Bloomberg News reports that at investment committee meetings in April and May, four of his six newly appointed deputy investment chiefs questioned whether their boss, manager of the world’s biggest bond fund and an investing legend, was too pessimistic about the economy. Mark Kiesel, Pimco’s head of corporate bonds, said that the U.S. energy industry would help propel faster growth than expected and that employment was stronger than his colleagues were seeing, according to four people familiar with the matter.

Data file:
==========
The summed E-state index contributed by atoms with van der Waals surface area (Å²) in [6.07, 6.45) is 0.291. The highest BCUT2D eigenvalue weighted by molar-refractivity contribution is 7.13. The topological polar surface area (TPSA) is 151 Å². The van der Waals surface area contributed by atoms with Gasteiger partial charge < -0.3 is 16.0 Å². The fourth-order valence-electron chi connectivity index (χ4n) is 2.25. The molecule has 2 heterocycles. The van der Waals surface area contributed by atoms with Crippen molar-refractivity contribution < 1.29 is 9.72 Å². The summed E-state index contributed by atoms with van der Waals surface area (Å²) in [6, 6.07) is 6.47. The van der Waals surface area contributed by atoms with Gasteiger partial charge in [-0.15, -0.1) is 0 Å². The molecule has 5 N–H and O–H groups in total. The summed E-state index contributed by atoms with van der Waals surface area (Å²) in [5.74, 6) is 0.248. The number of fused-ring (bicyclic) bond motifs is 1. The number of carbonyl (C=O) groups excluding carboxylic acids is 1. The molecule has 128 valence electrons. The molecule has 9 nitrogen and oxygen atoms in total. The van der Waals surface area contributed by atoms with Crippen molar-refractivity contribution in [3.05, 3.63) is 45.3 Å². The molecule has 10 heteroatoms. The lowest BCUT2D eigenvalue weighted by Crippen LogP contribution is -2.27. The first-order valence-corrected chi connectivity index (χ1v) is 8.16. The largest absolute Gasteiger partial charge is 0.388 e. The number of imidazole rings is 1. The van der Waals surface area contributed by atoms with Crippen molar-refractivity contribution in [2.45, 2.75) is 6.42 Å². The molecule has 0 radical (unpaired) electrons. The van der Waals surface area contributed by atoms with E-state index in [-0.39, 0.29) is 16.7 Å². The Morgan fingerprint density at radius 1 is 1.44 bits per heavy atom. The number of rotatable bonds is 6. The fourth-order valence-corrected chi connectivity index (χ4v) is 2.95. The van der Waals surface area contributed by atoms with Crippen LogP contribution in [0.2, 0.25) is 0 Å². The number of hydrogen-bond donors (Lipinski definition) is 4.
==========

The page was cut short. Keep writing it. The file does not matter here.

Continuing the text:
The debate, at a firm where dissidents in the past faced mockery or worse if they challenged the bond king’s views, had been encouraged by Gross himself, who has been battling criticism of his autocratic leadership style since the surprise resignation of his former heir apparent Mohamed El-Erian in January. Yet his dissenters may also have been emboldened for another reason: most of them - Kiesel, mortgage expert Daniel Ivascyn and Europe chief Andrew Balls - are beating a majority of rivals this year. Gross, 70, is trailing peers in his main fund for a third year in four.
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